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Join Date: Jul 2012
Posts: 457
# 8
01-03-2013, 07:58 AM
Personal log: Tylha Shohl, officer commanding, USS King Estmere, NCC-92984.

I'm still cobalt in the face with rage as I storm off the transporter pad.

"Welcome to Spacedock," says Ch'Thras.

"What? - oh, yes, thank you, Chief," I say abstractedly.

"Admiral Semok is on deck 18 sublevel 2," says Ch'Thras. "And I suppose, for form's sake, I'd better remind you that strangling a superior officer is considered insubordination."

I stop in my tracks and really look at Ch'Thras, after that. His face is a study in careful lack of expression. Of course he knows why I'm here - there's very little that Earth Spacedock's transporter chief doesn't see or hear. He probably knew about my new orders before I did myself.

"I'll try to bear that in mind, Chief," I say. It's not going to be easy, though. The main transporter room seems more than usually full of blundering idiots, and then the turbolift takes forever to reach deck 18. Maybe there's something wrong with it. Or maybe - just maybe - I'm in a bad mood.

Sublevel 2 of deck 18 turns out to be almost empty, with rows of inactive workstations along the walls, and only one office with any lights showing. Either people have just moved out, or they're about to move in. More likely the latter, since Semok's damned Experimental Engineering Task Force is a new project. I head for the only light, my boots ringing on the deck, ominously, I sincerely hope.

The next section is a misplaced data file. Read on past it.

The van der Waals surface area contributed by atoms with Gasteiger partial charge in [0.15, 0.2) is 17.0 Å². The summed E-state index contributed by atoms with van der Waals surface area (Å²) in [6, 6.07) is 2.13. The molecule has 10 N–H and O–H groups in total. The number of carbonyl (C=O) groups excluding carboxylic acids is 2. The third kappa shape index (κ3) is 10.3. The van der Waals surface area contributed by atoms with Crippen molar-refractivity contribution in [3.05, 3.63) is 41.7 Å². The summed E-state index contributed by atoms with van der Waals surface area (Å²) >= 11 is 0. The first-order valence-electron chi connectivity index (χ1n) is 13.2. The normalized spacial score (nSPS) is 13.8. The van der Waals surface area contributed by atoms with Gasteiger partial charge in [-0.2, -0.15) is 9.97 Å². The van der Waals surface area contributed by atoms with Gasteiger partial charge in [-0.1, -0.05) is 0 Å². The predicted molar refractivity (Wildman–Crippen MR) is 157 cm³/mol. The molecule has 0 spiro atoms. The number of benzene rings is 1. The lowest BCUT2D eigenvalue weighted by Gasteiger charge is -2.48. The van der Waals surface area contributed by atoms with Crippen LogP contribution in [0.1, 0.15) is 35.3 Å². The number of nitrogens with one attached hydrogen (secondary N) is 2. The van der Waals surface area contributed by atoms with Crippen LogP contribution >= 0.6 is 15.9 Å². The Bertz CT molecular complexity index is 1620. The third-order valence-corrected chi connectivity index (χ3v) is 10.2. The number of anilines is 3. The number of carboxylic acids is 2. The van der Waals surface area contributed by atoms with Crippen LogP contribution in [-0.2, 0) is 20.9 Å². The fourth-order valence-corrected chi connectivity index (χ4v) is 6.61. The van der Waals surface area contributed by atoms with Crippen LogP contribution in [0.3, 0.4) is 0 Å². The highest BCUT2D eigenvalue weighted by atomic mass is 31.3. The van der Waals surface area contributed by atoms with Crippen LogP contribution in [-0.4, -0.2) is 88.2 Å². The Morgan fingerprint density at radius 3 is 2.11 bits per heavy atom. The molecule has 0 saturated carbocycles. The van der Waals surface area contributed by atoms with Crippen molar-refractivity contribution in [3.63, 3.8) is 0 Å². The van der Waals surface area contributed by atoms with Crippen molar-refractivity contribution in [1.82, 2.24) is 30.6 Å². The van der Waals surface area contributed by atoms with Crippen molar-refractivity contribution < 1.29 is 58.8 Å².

There's a Tellarite yeoman on duty outside the office. "Vice Admiral Shohl?" she says. "You're not on my list... but you can go in anyway, I know the Admiral won't mind." Thank goodness for Tellarite directness, anyway.

Semok's office is up against the Spacedock's outer skin; the windows show the blue curve of the Earth against the blackness of space. There is no decoration, no personal items; I don't know if that's Vulcan austerity, or if Semok just hasn't had time to put anything up. Semok himself is short, round-featured, almost tubby; he looks up from his desk as I enter, and I could almost swear there's the start of a smile on his face as he looks at me. Well, I will soon change that.

"Vice Admiral Shohl," he says, "what an unexpected pleasure. Please, take a seat."

"I'd rather stand, sir," I say.

He looks a little surprised at that. If he does the eyebrow-quirk thing, I'm going to kill him. I am personally convinced that every conflict between Vulcan and Andoria started with some arrogant damn Vulcan doing the eyebrow-quirk thing.

He doesn't do it. Thankfully. "Is there some problem?" he asks.

I take a deep breath, then go into one of the several speeches I planned out and rehearsed. "There are numerous problems, sir. I need hardly remind the Admiral of the security situation - or, I hope, of my efforts lately. King Estmere has been very busy, handling threats from insurgents in Tau Dewa space, and pushing back Breen attacks against the Deferi. We've accomplished a lot, sir, but both situations are still grave. In the circumstances, to have me reassigned to your unit - pulled off the front lines and off King Estmere when I've only just got her running properly - well, sir, I question your logic."

And I hope that stings.


Semok blinks, which is close to hysterics, for a Vulcan. "I see," he says. "It seems I have made an error, for which I apologize. Please sit down, Vice Admiral."